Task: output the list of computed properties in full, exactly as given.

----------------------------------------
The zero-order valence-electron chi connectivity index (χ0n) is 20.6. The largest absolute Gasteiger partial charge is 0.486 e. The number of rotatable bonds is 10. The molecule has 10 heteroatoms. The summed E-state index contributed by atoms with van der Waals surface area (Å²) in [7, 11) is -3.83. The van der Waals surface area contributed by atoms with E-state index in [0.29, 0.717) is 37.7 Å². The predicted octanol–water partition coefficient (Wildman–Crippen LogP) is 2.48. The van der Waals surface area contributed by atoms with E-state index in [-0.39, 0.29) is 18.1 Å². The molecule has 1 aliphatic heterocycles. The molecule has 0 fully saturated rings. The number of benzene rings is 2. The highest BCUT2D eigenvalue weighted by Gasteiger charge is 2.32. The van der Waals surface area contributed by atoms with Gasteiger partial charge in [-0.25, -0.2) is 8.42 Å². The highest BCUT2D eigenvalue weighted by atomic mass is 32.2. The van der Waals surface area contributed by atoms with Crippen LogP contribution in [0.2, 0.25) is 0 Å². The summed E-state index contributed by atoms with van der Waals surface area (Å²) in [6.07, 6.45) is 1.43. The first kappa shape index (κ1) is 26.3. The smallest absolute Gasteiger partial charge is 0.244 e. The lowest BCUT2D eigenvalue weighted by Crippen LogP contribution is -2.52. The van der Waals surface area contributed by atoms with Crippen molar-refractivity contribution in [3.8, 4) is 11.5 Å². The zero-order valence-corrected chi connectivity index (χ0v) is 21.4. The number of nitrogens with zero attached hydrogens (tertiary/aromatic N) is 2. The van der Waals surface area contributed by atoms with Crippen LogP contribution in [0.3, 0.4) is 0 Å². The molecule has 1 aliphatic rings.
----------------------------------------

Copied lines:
The zero-order valence-electron chi connectivity index (χ0n) is 20.6. The largest absolute Gasteiger partial charge is 0.486 e. The number of rotatable bonds is 10. The molecule has 10 heteroatoms. The summed E-state index contributed by atoms with van der Waals surface area (Å²) in [7, 11) is -3.83. The van der Waals surface area contributed by atoms with E-state index in [0.29, 0.717) is 37.7 Å². The predicted octanol–water partition coefficient (Wildman–Crippen LogP) is 2.48. The van der Waals surface area contributed by atoms with E-state index in [-0.39, 0.29) is 18.1 Å². The molecule has 1 aliphatic heterocycles. The molecule has 0 fully saturated rings. The number of benzene rings is 2. The highest BCUT2D eigenvalue weighted by Gasteiger charge is 2.32. The van der Waals surface area contributed by atoms with Gasteiger partial charge in [-0.25, -0.2) is 8.42 Å². The highest BCUT2D eigenvalue weighted by atomic mass is 32.2. The van der Waals surface area contributed by atoms with Crippen LogP contribution in [0.2, 0.25) is 0 Å². The summed E-state index contributed by atoms with van der Waals surface area (Å²) in [6.07, 6.45) is 1.43. The first kappa shape index (κ1) is 26.3. The smallest absolute Gasteiger partial charge is 0.244 e. The lowest BCUT2D eigenvalue weighted by Crippen LogP contribution is -2.52. The van der Waals surface area contributed by atoms with Crippen molar-refractivity contribution in [3.8, 4) is 11.5 Å². The zero-order valence-corrected chi connectivity index (χ0v) is 21.4. The number of nitrogens with zero attached hydrogens (tertiary/aromatic N) is 2. The van der Waals surface area contributed by atoms with Crippen LogP contribution in [0.3, 0.4) is 0 Å². The molecule has 1 aliphatic rings.